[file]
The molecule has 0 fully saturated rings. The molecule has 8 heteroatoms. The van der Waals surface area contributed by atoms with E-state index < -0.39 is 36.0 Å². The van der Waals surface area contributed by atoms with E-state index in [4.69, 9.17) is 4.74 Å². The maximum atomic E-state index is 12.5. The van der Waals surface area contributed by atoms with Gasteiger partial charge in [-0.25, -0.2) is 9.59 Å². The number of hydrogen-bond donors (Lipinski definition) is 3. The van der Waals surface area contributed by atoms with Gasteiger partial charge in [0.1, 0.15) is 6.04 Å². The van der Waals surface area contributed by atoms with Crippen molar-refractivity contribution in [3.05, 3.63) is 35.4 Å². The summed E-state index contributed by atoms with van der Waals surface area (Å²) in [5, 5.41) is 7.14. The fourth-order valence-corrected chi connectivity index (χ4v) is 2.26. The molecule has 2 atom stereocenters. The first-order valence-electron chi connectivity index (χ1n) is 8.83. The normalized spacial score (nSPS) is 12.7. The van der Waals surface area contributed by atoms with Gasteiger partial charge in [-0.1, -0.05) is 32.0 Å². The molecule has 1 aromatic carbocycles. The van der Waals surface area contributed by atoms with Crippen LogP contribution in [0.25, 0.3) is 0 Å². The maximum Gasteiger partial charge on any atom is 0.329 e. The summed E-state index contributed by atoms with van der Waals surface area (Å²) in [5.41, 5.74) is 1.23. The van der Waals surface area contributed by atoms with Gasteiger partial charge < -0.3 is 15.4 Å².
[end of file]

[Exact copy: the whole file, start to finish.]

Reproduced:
The molecule has 0 fully saturated rings. The molecule has 8 heteroatoms. The van der Waals surface area contributed by atoms with E-state index < -0.39 is 36.0 Å². The van der Waals surface area contributed by atoms with E-state index in [4.69, 9.17) is 4.74 Å². The maximum atomic E-state index is 12.5. The van der Waals surface area contributed by atoms with Gasteiger partial charge in [-0.25, -0.2) is 9.59 Å². The number of hydrogen-bond donors (Lipinski definition) is 3. The van der Waals surface area contributed by atoms with Gasteiger partial charge in [0.1, 0.15) is 6.04 Å². The van der Waals surface area contributed by atoms with Crippen molar-refractivity contribution in [3.05, 3.63) is 35.4 Å². The summed E-state index contributed by atoms with van der Waals surface area (Å²) in [5, 5.41) is 7.14. The fourth-order valence-corrected chi connectivity index (χ4v) is 2.26. The molecule has 2 atom stereocenters. The first-order valence-electron chi connectivity index (χ1n) is 8.83. The normalized spacial score (nSPS) is 12.7. The van der Waals surface area contributed by atoms with Gasteiger partial charge in [-0.1, -0.05) is 32.0 Å². The molecule has 1 aromatic carbocycles. The van der Waals surface area contributed by atoms with Crippen LogP contribution in [0.25, 0.3) is 0 Å². The maximum Gasteiger partial charge on any atom is 0.329 e. The summed E-state index contributed by atoms with van der Waals surface area (Å²) in [5.41, 5.74) is 1.23. The van der Waals surface area contributed by atoms with Gasteiger partial charge < -0.3 is 15.4 Å².